Listeriosis

L

Can we prevent alemtuzumab-associated listeriosis?

The following is a published case report of someone with MS developing listeriosis congruent with their second course of alemtuzumab treatment. It is clear this patient was not taking her diatary advice very seriously. We have a potential solution for this problem.

Holmøy et al. Listeria monocytogenes infection associated with alemtuzumab – a case for better preventive strategies. BMC Neurol. 2017; 17: 65. Published online 2017 Apr 4.

“We report a patient with multiple sclerosis who developed pyrexia, nausea and abdominal discomfort a few hours after the third and last infusion of her second alemtuzumab cycle. An infusion-related reaction was suspected. The patient had however eaten soft cheese and raw sausage 3 days prior to treatment, and L. monocytogenes septicaemia was diagnosed based on positive blood cultures.”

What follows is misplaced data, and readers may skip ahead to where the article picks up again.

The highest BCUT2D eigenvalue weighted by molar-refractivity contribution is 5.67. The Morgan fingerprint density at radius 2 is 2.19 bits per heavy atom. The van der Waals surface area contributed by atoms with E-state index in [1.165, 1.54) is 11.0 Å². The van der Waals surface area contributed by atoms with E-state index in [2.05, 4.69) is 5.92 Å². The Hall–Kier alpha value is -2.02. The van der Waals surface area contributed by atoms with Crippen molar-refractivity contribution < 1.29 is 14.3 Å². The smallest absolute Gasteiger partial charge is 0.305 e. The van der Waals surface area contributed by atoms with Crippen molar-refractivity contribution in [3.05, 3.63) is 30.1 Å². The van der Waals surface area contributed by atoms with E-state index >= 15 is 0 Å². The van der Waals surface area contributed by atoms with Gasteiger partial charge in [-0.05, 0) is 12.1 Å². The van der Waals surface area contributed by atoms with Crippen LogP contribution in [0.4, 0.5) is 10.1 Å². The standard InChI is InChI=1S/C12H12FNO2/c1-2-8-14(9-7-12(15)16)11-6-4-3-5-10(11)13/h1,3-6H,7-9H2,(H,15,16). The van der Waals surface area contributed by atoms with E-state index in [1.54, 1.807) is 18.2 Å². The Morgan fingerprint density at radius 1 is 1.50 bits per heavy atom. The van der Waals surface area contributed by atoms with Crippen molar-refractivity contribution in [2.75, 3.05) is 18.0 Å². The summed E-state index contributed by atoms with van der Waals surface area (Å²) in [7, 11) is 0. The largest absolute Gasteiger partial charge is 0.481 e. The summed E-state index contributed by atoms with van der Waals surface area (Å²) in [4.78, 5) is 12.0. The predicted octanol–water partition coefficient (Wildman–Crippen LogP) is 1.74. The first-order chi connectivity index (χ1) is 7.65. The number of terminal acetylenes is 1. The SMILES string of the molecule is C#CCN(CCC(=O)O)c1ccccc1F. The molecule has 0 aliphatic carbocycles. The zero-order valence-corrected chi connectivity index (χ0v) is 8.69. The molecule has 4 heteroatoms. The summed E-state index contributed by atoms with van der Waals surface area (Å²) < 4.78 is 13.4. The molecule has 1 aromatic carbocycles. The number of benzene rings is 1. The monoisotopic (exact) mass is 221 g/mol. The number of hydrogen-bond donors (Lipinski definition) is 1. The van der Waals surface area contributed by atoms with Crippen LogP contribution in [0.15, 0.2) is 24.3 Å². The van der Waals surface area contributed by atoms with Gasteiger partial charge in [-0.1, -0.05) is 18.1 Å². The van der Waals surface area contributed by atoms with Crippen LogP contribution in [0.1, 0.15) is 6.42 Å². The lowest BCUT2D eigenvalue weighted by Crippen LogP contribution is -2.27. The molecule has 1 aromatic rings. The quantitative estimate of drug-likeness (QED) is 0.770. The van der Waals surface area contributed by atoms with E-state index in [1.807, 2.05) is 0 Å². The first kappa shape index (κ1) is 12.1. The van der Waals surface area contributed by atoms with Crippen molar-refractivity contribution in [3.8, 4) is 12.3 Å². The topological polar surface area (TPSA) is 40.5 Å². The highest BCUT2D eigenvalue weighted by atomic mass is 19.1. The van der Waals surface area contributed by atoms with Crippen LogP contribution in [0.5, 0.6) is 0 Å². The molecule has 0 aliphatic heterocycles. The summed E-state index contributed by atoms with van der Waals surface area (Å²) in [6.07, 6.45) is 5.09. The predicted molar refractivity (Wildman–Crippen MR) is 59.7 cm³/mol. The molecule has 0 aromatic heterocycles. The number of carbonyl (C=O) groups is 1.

This case is not too dissimilar to a British patient who developed listeria meningitis towards the end of the 5-days of her initial alemtuzumab infusions. Tragically the British patient died because she was initially thought to have an infusion reaction and not an infection. Based on the British death we now think that a small number of people may be colonised with listeria, i.e. they have the bacteria living in their intestines, and going on a diet just before starting alemtuzumab, HSCT, mitoxantrone, or other chemotherapy regime is not going to help. This is one of the reasons the ABN (Association of British Neurologists) is now recommending prophylactic antibiotics to prevent listeriosis and potentially several other infections for pwMS receiving alemtuzumab (see below). As listeriosis can also occur with HSCT and mitoxantrone we recommend that this advice should be carried over to these treatments as well.